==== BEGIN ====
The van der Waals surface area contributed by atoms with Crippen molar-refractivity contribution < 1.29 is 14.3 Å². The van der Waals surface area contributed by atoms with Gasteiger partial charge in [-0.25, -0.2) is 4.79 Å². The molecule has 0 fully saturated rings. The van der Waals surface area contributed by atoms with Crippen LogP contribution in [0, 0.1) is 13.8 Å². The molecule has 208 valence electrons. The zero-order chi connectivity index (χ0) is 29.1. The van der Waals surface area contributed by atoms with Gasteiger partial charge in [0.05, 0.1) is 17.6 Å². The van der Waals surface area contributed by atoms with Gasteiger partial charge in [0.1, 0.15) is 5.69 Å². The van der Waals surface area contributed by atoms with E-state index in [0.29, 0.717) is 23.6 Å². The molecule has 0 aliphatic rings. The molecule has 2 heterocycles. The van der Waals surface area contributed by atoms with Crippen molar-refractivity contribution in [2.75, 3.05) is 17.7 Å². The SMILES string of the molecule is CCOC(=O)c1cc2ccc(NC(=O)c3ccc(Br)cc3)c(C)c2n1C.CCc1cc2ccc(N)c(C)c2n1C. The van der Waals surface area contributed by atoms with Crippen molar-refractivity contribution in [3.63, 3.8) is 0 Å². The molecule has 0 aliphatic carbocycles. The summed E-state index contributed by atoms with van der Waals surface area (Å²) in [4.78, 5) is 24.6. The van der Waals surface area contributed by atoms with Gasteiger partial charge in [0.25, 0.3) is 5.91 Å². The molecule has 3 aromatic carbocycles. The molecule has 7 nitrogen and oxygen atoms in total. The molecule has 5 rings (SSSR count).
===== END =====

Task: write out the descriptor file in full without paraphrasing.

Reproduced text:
The van der Waals surface area contributed by atoms with Crippen molar-refractivity contribution < 1.29 is 14.3 Å². The van der Waals surface area contributed by atoms with Gasteiger partial charge in [-0.25, -0.2) is 4.79 Å². The molecule has 0 fully saturated rings. The van der Waals surface area contributed by atoms with Crippen LogP contribution in [0, 0.1) is 13.8 Å². The molecule has 208 valence electrons. The zero-order chi connectivity index (χ0) is 29.1. The van der Waals surface area contributed by atoms with Gasteiger partial charge in [0.05, 0.1) is 17.6 Å². The van der Waals surface area contributed by atoms with Gasteiger partial charge in [0.1, 0.15) is 5.69 Å². The van der Waals surface area contributed by atoms with E-state index in [0.29, 0.717) is 23.6 Å². The molecule has 0 aliphatic rings. The molecule has 2 heterocycles. The van der Waals surface area contributed by atoms with Crippen molar-refractivity contribution in [2.75, 3.05) is 17.7 Å². The SMILES string of the molecule is CCOC(=O)c1cc2ccc(NC(=O)c3ccc(Br)cc3)c(C)c2n1C.CCc1cc2ccc(N)c(C)c2n1C. The van der Waals surface area contributed by atoms with Crippen molar-refractivity contribution in [3.63, 3.8) is 0 Å². The molecule has 0 aliphatic carbocycles. The summed E-state index contributed by atoms with van der Waals surface area (Å²) in [4.78, 5) is 24.6. The van der Waals surface area contributed by atoms with Gasteiger partial charge in [0.25, 0.3) is 5.91 Å². The molecule has 3 aromatic carbocycles. The molecule has 7 nitrogen and oxygen atoms in total. The molecule has 5 rings (SSSR count).